It’s an international hub… It’s a bikers’ city… It’s Amsterdam! With 8.7 million foreign visitors each year, Amsterdam is both the most cosmopolitan meeting point in the Netherlands and an undoubtedly exciting tourist destination. Even though some visitors wisely stick to some of the traditional tourist to-do-lists guidelines – after all, it is hard to ignore the stunning Rijksmuseum – it is worth wondering; where do all the locals go?
The rapid expansion of the city’s permanent population (nearly 18,000 new residents in 2015-2016) is continuously redefining Amsterdam’s dos and don’ts. And with many locals avoiding the city centre because of the tourists’ uncanny biking skills and excessive traffic, it’s worth taking a sneak peek to the real, off the beaten path Amsterdamer favourites!
Unconventional Things to Do in Amsterdam Off the Beaten Path
Put off by the extra energetic fellow tourists waiting in line for the Van Gogh museum? Already visited the city and coming back for more? No matter why you wish to take an off the beaten path to Amsterdam, be safe on your bike and take a ride with us to check out some of the city’s local gems!
Also, for those who intend to indulge in “greener” activities, you can find a list of the best coffeeshops in town by visiting our friends at Coffeeshop Guru. Hey! We don’t judge 😉
Where to Eat in Amstedam (like a local)
Food is ample in Amsterdam. The city is filled with restaurants of all cuisines, takeaways and fast-food places. If you don’t want to be stuck in overfilled and overpriced restaurants when you’re hungry (hangry), take a look at some of the insider tips!
Have a Picnic
There is nothing better than a fresh, relaxing picnic in Vondelpark, Amsterdam’s largest city park. After a full day around the Museumplein district, get your supplies from a local supermarket, find a sunny spot in the Vondelpark and lay back! With Amsterdamers never missing the opportunity to sunbathe in the park, you’re very likely to experience Dutch culture as it is; don’t forget to comment on the weather and on how gezellig the situation is!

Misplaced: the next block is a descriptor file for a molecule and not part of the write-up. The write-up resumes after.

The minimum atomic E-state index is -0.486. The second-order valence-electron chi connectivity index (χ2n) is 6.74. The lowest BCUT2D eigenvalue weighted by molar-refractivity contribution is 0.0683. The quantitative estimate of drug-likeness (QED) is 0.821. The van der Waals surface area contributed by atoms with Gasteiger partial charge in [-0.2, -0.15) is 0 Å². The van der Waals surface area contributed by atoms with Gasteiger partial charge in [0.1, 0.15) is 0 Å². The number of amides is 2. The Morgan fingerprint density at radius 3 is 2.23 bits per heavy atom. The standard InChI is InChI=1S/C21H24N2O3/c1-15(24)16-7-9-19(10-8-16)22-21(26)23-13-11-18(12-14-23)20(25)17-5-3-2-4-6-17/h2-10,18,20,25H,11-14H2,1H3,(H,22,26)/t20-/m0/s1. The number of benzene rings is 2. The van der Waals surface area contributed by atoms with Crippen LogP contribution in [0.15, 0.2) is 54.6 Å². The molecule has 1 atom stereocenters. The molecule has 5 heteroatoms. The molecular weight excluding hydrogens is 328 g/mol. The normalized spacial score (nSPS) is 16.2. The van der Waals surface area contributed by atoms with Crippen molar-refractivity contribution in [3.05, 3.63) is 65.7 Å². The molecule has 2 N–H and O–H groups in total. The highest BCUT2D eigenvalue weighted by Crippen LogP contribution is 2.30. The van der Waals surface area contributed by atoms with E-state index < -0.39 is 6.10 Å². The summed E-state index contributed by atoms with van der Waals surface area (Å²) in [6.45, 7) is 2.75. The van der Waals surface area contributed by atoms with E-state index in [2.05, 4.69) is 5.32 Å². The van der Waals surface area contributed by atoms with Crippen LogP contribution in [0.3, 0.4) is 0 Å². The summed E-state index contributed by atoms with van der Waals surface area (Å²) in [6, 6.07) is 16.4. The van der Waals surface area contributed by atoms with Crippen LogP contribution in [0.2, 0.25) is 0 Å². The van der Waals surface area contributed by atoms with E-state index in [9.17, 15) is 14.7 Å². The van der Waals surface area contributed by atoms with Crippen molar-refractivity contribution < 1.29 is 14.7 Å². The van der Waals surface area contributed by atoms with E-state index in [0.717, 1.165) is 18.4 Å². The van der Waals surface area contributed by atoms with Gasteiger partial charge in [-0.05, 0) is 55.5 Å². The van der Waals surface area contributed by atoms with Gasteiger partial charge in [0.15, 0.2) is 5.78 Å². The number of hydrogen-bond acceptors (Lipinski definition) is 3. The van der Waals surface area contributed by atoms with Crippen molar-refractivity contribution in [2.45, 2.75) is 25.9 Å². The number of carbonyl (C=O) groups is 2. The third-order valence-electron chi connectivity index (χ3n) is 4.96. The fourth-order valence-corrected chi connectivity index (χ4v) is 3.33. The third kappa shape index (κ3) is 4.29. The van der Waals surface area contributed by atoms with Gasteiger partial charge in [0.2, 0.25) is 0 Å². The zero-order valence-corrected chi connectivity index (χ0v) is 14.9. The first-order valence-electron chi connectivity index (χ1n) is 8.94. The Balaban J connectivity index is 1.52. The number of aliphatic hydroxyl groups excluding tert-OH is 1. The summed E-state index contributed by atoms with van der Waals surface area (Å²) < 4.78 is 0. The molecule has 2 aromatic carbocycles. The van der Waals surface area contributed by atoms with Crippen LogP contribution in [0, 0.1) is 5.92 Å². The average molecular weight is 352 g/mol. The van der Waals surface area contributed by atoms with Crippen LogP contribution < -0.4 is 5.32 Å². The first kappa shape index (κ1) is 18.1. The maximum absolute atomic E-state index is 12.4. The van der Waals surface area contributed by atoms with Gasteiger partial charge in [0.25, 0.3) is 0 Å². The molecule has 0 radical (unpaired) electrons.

Gezellig [ɣəˈzɛləx]: a – untranslatable to English- Dutch word which can be used to mean everything from fun to cosy, friendly, comfy or snuggly. Just about everything can be gezellig, but when it is, it’s definitely commented upon!
FEBO is Amsterdam’s favourite fast-food chain. Founded in the city in 1941, FEBO has an automatic food serving format. Using local products and offering high quality and value-for-money, FEBO is locals’ most prized fast-food chain. Just don’t forget to try the frikandel!
frikandel [frikɑnˈdɛl]: a traditional Dutch snack, a sort of minced-meat hot dog of which the modern version was developed either in 1954 or in 1958/1959. The history of this snack goes back to the 17th century.
Discover Off the Beaten Path Amsterdam Neighbourhoods
Amsterdam is not particularly big, especially when compared with other major metropolitan cities of the world. It is, however, very densely populated and with the continuous expansion of tourism, some neighbourhoods are often virtually unbearable. And we don’t mean that you shouldn’t check out the Red-Light District; we just mean that when the headache starts kicking in, you can find shelter in some stunning, less crowded neighbourhoods!
Check out the Westergasfabriek
The Westergasfabriek, former gasworks site and reopened as a creative complex in 2003, is a spot that’s never going to be boring. Located inside the second major park of the city, the Westerpark, the Westergasfabriek complex offers anything from excellent food to galleries and creativity to great nightlife.
Amsterdam Noord (North)
Undoubtedly one of the most up and coming neighbourhoods of Amsterdam, Noord is across the water and behind the city’s Central Station. Combining innovative architecture, with traditional building facades, street art and waterside hangouts, Noord is an Amsterdam favourite. And keep in mind that a bit of flea market shopping in Europe’s largest outdoor market never hurt anybody. So, take the ferry for free from the Central Station, admire the North’s hidden beauties and check out the IJ-Hallen flea market!
In Amsterdam West, there is an area, which despite its proximity to the city centre, has not become unbearably overcrowded yet. With most tourists going until a certain point on Kinkerstraat and then going back towards the Dam Square, De Baarsjes keeps the concept of local neighbourhood real.